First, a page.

Posts tagged grit
Today’s research summary is based on this paper which Angela Duckworth co-authored with Chris Peterson and colleagues, and where she first introduced her concept of grit and operationalized it by introducing the Grit Scale.
- One common thread running thorough Angela’s research is a (harmonious) obsession with finding out what leads to great achievement. A lot of earlier research in psychology has focused on the role of talent/ intelligence in high achievement, and that role is well established.
- Terman, for example, studied a group of highly gifted children in a famed longitudinal study which found that those who rose to prominence were more likely to exhibit “Perseverance, Self-Confidence, and Integration toward goals”, rather than mere high IQ. So, cognitive factors are just a part of the picture, and do not explain the whole picture.
- The other factors that could influence high performance have been variously named as non-cognitive, personality or motivational factors. Among these, the Big Five personality trait of Conscientiousness keeps emerging in research linking personality with high achievement and work outcomes. However, conscientiousness may be multi-faceted with the achievement oriented facets that make one work hard, try to do a good job, and completes the task at hand, be more closely related to job performance than the dependability oriented facets that make one self-controlled and conventional.
- Thus Angela thought it worthwhile to introduce a new concept called Grit. which could explain why some people who have equal or lesser talent succeed over others who might have greater talent/ intelligence. This is how they define Grit:
We define grit as perseverance and passion for long-term goals. Grit entails working strenuously toward challenges, maintaining effort and interest over years despite failure, adversity, and plateaus in progress. The gritty individual approaches achievement as a marathon; his or her advantage is stamina. Whereas disappointment or boredom signals to others that it is time to change trajectory and cut losses, the gritty individual stays the course.
- Grit is different from Conscientiousness, but correlated with the achievement side of Conscientiousness. To me, conscientiousness seems to comprise both Grit and Self-control. Grit is all about staying course driven by long-term super-ordinate goals, while self-control is more about not getting distracted and managing one’s impulses and emotions in the service of the currently activated goal. On can think of grit as sustained self-control in the service of a constant non-changing goal. The important thing to note is Grit is different from both self-control and conscientiousness.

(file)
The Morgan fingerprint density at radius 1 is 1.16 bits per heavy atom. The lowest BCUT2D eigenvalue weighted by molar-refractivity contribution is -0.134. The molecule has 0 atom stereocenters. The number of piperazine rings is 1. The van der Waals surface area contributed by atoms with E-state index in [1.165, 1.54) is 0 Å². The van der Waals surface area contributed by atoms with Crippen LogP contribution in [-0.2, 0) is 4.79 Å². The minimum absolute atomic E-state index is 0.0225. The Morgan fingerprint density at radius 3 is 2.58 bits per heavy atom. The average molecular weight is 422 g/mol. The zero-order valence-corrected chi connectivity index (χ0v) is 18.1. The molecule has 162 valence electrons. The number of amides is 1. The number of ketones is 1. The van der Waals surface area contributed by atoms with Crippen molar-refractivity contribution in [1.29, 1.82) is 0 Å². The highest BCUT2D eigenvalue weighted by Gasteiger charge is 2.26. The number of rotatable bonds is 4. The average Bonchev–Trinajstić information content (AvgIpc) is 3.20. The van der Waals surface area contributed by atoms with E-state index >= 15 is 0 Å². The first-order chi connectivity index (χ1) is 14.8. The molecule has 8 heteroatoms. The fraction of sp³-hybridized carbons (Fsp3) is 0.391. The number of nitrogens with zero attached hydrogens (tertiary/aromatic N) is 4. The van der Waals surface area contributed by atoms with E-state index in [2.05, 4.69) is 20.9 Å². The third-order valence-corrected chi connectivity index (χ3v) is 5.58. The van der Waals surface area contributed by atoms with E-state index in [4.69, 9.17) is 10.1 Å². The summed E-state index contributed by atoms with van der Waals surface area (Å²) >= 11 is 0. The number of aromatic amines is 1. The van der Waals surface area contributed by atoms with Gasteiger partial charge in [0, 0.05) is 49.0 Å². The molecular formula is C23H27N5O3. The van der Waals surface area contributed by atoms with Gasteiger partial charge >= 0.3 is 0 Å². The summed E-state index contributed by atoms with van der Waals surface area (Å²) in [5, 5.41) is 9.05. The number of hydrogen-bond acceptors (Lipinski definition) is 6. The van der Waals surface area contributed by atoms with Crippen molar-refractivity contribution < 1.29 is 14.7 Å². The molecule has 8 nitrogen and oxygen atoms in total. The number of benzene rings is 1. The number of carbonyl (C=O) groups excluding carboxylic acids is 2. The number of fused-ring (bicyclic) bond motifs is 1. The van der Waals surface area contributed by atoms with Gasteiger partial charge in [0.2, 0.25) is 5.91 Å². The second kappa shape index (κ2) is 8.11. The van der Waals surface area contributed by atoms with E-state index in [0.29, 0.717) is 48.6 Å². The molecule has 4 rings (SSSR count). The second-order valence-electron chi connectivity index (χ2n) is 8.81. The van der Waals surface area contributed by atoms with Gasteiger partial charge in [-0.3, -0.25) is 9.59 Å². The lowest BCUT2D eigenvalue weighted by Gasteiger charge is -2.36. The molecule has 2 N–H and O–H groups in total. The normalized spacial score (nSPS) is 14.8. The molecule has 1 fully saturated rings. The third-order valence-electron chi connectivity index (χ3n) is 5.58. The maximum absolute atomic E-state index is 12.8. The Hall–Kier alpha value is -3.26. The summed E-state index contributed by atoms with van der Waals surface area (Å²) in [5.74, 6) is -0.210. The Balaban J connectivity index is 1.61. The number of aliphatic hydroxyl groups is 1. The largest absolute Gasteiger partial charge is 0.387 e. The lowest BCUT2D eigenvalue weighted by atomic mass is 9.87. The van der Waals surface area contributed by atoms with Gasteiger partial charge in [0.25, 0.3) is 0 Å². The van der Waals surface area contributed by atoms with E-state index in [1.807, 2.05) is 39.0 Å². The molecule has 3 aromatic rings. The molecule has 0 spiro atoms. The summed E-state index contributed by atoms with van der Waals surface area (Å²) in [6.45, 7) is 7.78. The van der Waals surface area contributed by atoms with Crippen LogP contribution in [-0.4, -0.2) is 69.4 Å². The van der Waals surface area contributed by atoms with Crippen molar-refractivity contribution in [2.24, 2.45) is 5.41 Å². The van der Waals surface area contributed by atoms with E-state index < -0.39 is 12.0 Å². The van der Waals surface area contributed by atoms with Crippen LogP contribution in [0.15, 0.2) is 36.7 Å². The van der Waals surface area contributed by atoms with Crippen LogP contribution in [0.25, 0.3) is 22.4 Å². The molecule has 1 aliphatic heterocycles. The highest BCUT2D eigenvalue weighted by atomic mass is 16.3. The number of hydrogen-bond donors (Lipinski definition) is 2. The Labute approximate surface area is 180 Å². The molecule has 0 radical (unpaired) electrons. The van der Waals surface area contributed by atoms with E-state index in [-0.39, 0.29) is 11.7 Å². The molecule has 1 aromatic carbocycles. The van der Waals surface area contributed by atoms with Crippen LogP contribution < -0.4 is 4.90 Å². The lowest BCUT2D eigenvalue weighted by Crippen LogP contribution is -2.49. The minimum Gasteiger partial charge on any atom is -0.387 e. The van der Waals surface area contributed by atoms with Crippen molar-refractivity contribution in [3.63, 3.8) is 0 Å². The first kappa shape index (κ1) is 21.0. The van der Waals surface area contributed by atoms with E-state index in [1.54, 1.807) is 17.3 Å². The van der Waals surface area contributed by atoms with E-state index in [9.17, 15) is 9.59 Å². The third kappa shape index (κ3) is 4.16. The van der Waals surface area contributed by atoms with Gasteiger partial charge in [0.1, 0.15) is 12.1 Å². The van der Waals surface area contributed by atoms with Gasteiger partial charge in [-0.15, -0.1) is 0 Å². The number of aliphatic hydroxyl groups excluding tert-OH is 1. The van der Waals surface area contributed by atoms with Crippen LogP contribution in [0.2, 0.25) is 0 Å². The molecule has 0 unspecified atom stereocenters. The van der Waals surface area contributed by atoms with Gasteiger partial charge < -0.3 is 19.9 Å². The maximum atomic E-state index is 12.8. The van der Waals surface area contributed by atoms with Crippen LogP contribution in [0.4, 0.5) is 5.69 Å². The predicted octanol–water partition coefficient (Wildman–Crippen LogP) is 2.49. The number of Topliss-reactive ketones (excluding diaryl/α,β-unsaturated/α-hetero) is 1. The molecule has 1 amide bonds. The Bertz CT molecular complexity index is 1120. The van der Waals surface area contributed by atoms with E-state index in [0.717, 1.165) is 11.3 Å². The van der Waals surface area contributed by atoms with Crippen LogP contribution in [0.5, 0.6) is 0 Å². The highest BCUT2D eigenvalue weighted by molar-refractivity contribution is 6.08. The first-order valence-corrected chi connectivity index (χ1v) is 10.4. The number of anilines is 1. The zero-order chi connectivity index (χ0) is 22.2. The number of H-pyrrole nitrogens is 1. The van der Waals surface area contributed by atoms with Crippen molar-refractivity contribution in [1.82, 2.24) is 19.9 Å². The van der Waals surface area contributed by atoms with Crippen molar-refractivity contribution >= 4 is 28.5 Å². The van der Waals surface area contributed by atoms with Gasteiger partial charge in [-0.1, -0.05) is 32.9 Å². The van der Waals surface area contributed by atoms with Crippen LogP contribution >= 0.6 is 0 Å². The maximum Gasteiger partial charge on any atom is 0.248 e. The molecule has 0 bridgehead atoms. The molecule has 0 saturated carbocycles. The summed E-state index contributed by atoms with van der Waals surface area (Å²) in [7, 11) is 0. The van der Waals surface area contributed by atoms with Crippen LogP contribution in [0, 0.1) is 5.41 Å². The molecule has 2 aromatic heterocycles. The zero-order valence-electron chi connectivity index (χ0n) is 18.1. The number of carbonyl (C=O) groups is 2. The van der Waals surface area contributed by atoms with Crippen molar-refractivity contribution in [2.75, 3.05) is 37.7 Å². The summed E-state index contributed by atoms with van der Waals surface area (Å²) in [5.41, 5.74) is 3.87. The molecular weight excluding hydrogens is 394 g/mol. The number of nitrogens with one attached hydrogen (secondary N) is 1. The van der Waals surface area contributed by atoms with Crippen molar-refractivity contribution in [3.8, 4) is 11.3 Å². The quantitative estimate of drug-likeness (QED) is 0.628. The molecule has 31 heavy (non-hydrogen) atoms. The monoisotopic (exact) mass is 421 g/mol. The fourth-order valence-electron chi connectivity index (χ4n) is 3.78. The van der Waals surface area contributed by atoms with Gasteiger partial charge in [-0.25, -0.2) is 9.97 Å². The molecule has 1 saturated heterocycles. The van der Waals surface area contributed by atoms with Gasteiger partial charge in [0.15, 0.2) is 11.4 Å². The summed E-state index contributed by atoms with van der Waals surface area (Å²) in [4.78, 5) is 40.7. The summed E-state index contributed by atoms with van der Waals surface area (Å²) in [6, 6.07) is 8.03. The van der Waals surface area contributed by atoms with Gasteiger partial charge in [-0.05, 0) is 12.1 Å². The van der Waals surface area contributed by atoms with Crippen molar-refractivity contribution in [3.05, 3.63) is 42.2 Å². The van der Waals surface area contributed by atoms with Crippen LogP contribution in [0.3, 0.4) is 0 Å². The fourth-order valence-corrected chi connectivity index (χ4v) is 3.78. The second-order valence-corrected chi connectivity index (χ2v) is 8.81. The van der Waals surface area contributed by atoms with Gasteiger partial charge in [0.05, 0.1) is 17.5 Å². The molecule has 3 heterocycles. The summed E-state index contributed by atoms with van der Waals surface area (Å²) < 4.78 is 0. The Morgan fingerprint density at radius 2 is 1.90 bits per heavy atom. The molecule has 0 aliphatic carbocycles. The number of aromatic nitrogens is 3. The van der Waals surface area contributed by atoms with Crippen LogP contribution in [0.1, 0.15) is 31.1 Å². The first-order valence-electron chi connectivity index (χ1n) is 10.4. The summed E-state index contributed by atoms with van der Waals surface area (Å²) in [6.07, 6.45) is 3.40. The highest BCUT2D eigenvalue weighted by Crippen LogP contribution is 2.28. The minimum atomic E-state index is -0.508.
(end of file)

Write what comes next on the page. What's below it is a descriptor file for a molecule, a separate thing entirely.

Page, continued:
- Across six studies Angela found that Grit predicted successful outcomes over and above Intelligence. Point to note that Grit and IQ/ intelligence are typically uncorrelated or even negatively correlated. The latter finding is explained by the fact that people having less IQ/ Talent may need to exercise and develop Grit more fully to achieve good outcomes. Three of these studies were longitudinal and the rest cross-sectional.
- Study 1 & 2 validated a 12 item Grit scale, which contained two orthogonal factors passion ( or consistency of interest) and perseverance of effort. The incremental validity of grit in predicting educational achievements (an outcome variable), over and above, IQ and conscientiousness, in a cross-sectional population was also ascertained. It was also found that older people were more gritty.
- In study 3, they looked at undergrads at UPenn and found that grit predicted overall CGPA and explained variance over and above that explained by SAT scores(proxy for intelligence).
- Study 4 and 5 looked at west point cadets (the analog of NDA cadets in India) and found that Grit predicted who made it through the beast barracks (the first summer training) better than self-control etc. However, for those who stayed, self-control predicted better the CGPA at end of year one and MPS (Military performance score).
- Study 6 looked at National spelling bee participants and found that Grit predicted who will make to which final round. Also the effect of grit was mediated by the study time or hours participants put on weekend preparing for this and number or prior participation in the competition ( the more gritty you are the more likely you are to participate in more prior competitions and the more no. of prior participation, the greater your odds of success)
- Overall, this paper gave direction to a whole new field and established Grit as a valid concept with important outcomes and correlates.
If your interest has been piqued, you can check the full article here.